Effective tax rate
The calculation of the effective tax rate will be based on the financial statements. Simply put, it will be the ratio of the aggregate of adjusted taxes included (i.e. taxes payable and deferred) to the aggregate of qualified profits (reduced by qualified losses, if any) for all companies in a given country. However, the input data will need to be carefully reviewed and adjusted according to the rules of the Tax Compliance Act (which will be linked to the OECD model rules and the EU Directive). Primarily, the financial data used for the consolidated financial statements prepared by the ultimate parent company should be used. Assuming that a subsidiary is not included in the consolidated financial statements, for example due to its immateriality or its planned sale outside the group, it will still need to be included in the calculation of the top-up tax.
Safe harbours (permanent and temporary)
Before calculating the effective tax rate, it will be useful to check whether the group meets the safe harbour conditions in the country in question to avoid paying the top-up tax. This will involve an administrative exercise in which the group must notify the tax authority that it is opting for this safe harbour and must do so in a timely manner.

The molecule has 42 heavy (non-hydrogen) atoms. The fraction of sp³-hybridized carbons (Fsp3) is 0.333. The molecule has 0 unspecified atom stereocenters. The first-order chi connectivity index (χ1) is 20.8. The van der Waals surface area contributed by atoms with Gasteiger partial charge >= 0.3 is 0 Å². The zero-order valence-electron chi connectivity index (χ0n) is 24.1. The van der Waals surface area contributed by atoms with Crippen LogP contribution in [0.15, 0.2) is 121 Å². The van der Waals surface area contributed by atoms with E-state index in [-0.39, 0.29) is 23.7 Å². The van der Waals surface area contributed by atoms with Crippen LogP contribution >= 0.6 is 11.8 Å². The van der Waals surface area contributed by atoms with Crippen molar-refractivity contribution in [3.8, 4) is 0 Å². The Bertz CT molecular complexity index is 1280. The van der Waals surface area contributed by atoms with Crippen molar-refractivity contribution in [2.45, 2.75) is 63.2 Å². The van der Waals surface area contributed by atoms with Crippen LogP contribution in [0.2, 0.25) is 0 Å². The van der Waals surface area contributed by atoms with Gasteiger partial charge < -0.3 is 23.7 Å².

One of the basic exceptions is the small-scale exception. Both conditions must be met for it to apply, namely:

  • 1. the average of the qualifying receipts of all member entities from the state in question for that tax year and the two immediately preceding tax years does not exceed EUR 10 million;
  • 2. the average of the group's jurisdictional qualifying gains or losses in that state for the taxable year and the two immediately preceding taxable years is a loss or is less than an amount equal to EUR 1 million.